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Update to road law set to raise penalties


Photo by: Sovan Philong

New regulations drafted by the Ministry of Public Works and Transport would introduce fines for helmetless motorbike passengers and raise existing fines for motorbike drivers.

A DRAFT of amendments to the Land Traffic Law – including an increase in fines for violators as well as a requirement that passengers on motorbikes wear helmets – has been finalised, officials at the Ministry of Public Works and Transport said Thursday.

Preap Chanvibol, director of the ministry’s Land Transport Department, said the draft is set to be delivered to Minister Tram Eav Toek this week.

“Now I am preparing to send a copy of the law to the minister so he can review it before he submits it to legal experts at the Council of Ministers,” he said.

The draft, obtained Thursday, calls for the addition of two new articles and amendments to 24 of 95 pre-existing articles, he said, and added that an inter-ministerial working group had signed off on the document on May 27.

An amendment to the law implemented in January 2009 introduced a fine of 3,000 riels for helmetless motorbike drivers.

If the new draft is approved, that fine will be increased to 21,000 riels (about $5), and will also be applied to passengers.

This last change in particular was praised by road safety activists Thursday.

Sann Socheata, road safety programme manager for the Cambodian branch of Handicap International Belgium (HIB), said that her organisation had pushed for a helmet requirement for passengers since the first helmet regulation went into effect.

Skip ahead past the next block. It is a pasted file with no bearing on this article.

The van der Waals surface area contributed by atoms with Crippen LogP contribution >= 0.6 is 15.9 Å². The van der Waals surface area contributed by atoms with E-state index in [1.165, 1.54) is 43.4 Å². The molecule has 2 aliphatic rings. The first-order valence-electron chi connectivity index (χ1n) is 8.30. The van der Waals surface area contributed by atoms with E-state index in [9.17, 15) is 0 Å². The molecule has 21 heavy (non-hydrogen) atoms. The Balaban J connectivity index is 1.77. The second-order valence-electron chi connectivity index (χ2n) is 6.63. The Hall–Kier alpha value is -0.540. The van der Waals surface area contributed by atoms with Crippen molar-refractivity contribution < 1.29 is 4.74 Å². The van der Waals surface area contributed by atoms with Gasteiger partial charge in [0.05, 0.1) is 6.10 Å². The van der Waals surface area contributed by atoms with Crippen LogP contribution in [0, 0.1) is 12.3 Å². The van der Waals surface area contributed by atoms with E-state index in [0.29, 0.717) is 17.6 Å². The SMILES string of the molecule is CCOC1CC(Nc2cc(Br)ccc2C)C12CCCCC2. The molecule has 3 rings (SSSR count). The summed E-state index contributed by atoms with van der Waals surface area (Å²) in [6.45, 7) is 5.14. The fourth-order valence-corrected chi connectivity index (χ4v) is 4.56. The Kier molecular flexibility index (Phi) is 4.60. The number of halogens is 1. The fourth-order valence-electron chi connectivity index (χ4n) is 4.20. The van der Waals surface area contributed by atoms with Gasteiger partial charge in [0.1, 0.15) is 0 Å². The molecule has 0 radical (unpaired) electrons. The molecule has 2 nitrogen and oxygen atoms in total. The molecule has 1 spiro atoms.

“What we recommend the most is to make sure helmet use is required for motorbike passengers, including children,” she said. “We have seen that there have been less head injuries for drivers since the law requiring them to wear helmets was introduced, but why should only drivers be protected? Why not passengers too, especially children?”

Motorbike accidents accounted for around 70 percent of traffic fatalities last year, and 80 percent of the dead succumbed to head injuries, she said, and added that this number would be greatly reduced if more drivers and passengers wore helmets.

“We would like the fines to be increased because, based on our experience and regional comparisons, higher fines mean people have more respect for the law, and this leads to fewer fatalities,” she said.

She added that high fines and strong enforcement in Vietnam have led to almost 100 percent compliance with helmet laws. “The fine for not wearing a helmet in Vietnam is more than $10; here it is less than $1,” she said.

And she noted that 86 percent of more than 300 people surveyed by HIB in Phnom Penh last year said that higher fines would prompt them to wear helmets more often.

Only 4 percent of those surveyed said higher fines would have no effect, and 10 percent said they were not sure.

The draft produced by the ministry stipulates that all fines – not just those pertaining to helmet regulations – would be increased.

But Ouk Kimlek, undersecretary of state at the Ministry of Interior, noted that the Council of Ministers may yet decide to revise the amount by which fines are increased.

Kim Yideth, deputy director of the Interior Ministry’s Department of Public Order, which controls traffic police, said his department had requested an amendment to increase fines, but that some officials at the Interior Ministry do not believe the increase proposed by the Ministry of Public Works and Transport was reasonable.

Instead, he said, these officials believe police should focus on collecting fines at their existing levels.

“Our police suggested the point, but the Ministry of Interior says the fines are too much if we increase them, and that the current fine is OK,” he said.

One of the two new articles included in the draft would require that drivers only operate vehicles registered in their own names, and the other would make it easier for insured drivers to retrieve their cars after collisions.



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